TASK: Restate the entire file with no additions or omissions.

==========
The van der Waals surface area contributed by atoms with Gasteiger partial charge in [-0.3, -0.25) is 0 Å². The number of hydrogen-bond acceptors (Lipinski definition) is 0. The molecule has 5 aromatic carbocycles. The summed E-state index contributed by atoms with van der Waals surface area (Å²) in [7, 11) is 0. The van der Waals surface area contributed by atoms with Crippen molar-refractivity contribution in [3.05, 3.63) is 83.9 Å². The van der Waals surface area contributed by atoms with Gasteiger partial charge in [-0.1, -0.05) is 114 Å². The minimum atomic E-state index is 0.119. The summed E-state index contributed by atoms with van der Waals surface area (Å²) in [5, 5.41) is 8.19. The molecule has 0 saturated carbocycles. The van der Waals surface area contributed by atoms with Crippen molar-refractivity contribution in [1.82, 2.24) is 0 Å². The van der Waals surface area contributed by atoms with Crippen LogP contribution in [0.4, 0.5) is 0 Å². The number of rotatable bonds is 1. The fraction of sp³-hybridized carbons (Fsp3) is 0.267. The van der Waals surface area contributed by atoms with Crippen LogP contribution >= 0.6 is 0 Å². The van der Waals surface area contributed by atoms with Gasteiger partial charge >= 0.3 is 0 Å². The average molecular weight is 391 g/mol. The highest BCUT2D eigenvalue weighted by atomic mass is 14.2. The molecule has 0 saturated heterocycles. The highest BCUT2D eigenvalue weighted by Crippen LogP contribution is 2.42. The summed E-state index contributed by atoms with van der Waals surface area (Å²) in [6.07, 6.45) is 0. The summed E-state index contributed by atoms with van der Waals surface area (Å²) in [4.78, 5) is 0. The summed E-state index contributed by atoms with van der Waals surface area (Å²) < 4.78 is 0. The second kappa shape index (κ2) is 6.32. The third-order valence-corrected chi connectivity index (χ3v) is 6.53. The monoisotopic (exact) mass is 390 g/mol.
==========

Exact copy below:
The van der Waals surface area contributed by atoms with Gasteiger partial charge in [-0.3, -0.25) is 0 Å². The number of hydrogen-bond acceptors (Lipinski definition) is 0. The molecule has 5 aromatic carbocycles. The summed E-state index contributed by atoms with van der Waals surface area (Å²) in [7, 11) is 0. The van der Waals surface area contributed by atoms with Crippen molar-refractivity contribution in [3.05, 3.63) is 83.9 Å². The van der Waals surface area contributed by atoms with Gasteiger partial charge in [-0.1, -0.05) is 114 Å². The minimum atomic E-state index is 0.119. The summed E-state index contributed by atoms with van der Waals surface area (Å²) in [5, 5.41) is 8.19. The molecule has 0 saturated carbocycles. The van der Waals surface area contributed by atoms with Crippen molar-refractivity contribution in [1.82, 2.24) is 0 Å². The van der Waals surface area contributed by atoms with Crippen LogP contribution in [0.4, 0.5) is 0 Å². The number of rotatable bonds is 1. The fraction of sp³-hybridized carbons (Fsp3) is 0.267. The van der Waals surface area contributed by atoms with Crippen LogP contribution >= 0.6 is 0 Å². The van der Waals surface area contributed by atoms with Gasteiger partial charge >= 0.3 is 0 Å². The average molecular weight is 391 g/mol. The highest BCUT2D eigenvalue weighted by atomic mass is 14.2. The molecule has 0 saturated heterocycles. The highest BCUT2D eigenvalue weighted by Crippen LogP contribution is 2.42. The summed E-state index contributed by atoms with van der Waals surface area (Å²) in [6.07, 6.45) is 0. The summed E-state index contributed by atoms with van der Waals surface area (Å²) in [4.78, 5) is 0. The summed E-state index contributed by atoms with van der Waals surface area (Å²) < 4.78 is 0. The second kappa shape index (κ2) is 6.32. The third-order valence-corrected chi connectivity index (χ3v) is 6.53. The monoisotopic (exact) mass is 390 g/mol.